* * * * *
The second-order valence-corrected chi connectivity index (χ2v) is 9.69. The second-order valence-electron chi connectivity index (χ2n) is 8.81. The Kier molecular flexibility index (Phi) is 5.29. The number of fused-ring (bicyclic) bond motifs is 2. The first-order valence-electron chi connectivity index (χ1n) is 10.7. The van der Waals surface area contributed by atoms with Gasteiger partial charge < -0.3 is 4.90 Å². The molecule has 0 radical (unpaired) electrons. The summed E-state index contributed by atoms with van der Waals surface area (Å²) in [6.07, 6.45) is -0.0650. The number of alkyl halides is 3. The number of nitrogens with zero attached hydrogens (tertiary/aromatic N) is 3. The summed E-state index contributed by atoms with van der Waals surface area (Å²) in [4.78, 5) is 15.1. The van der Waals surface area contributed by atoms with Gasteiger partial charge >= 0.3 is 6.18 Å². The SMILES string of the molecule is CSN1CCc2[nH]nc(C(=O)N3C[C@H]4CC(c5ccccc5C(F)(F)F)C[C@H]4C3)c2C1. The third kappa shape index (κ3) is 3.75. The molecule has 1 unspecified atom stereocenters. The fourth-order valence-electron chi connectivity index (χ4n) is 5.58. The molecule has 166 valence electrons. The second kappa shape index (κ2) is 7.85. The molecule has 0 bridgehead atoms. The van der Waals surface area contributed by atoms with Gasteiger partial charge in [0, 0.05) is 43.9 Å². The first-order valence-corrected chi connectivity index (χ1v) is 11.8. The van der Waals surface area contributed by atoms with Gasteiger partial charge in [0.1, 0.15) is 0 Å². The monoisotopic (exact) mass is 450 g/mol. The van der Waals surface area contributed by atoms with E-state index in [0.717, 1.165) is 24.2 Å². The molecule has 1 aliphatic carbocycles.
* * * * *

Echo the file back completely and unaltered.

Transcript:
The second-order valence-corrected chi connectivity index (χ2v) is 9.69. The second-order valence-electron chi connectivity index (χ2n) is 8.81. The Kier molecular flexibility index (Phi) is 5.29. The number of fused-ring (bicyclic) bond motifs is 2. The first-order valence-electron chi connectivity index (χ1n) is 10.7. The van der Waals surface area contributed by atoms with Gasteiger partial charge < -0.3 is 4.90 Å². The molecule has 0 radical (unpaired) electrons. The summed E-state index contributed by atoms with van der Waals surface area (Å²) in [6.07, 6.45) is -0.0650. The number of alkyl halides is 3. The number of nitrogens with zero attached hydrogens (tertiary/aromatic N) is 3. The summed E-state index contributed by atoms with van der Waals surface area (Å²) in [4.78, 5) is 15.1. The van der Waals surface area contributed by atoms with Gasteiger partial charge >= 0.3 is 6.18 Å². The SMILES string of the molecule is CSN1CCc2[nH]nc(C(=O)N3C[C@H]4CC(c5ccccc5C(F)(F)F)C[C@H]4C3)c2C1. The third kappa shape index (κ3) is 3.75. The molecule has 1 unspecified atom stereocenters. The fourth-order valence-electron chi connectivity index (χ4n) is 5.58. The molecule has 166 valence electrons. The second kappa shape index (κ2) is 7.85. The molecule has 0 bridgehead atoms. The van der Waals surface area contributed by atoms with Gasteiger partial charge in [0, 0.05) is 43.9 Å². The first-order valence-corrected chi connectivity index (χ1v) is 11.8. The van der Waals surface area contributed by atoms with Gasteiger partial charge in [0.1, 0.15) is 0 Å². The monoisotopic (exact) mass is 450 g/mol. The van der Waals surface area contributed by atoms with E-state index in [0.717, 1.165) is 24.2 Å². The molecule has 1 aliphatic carbocycles.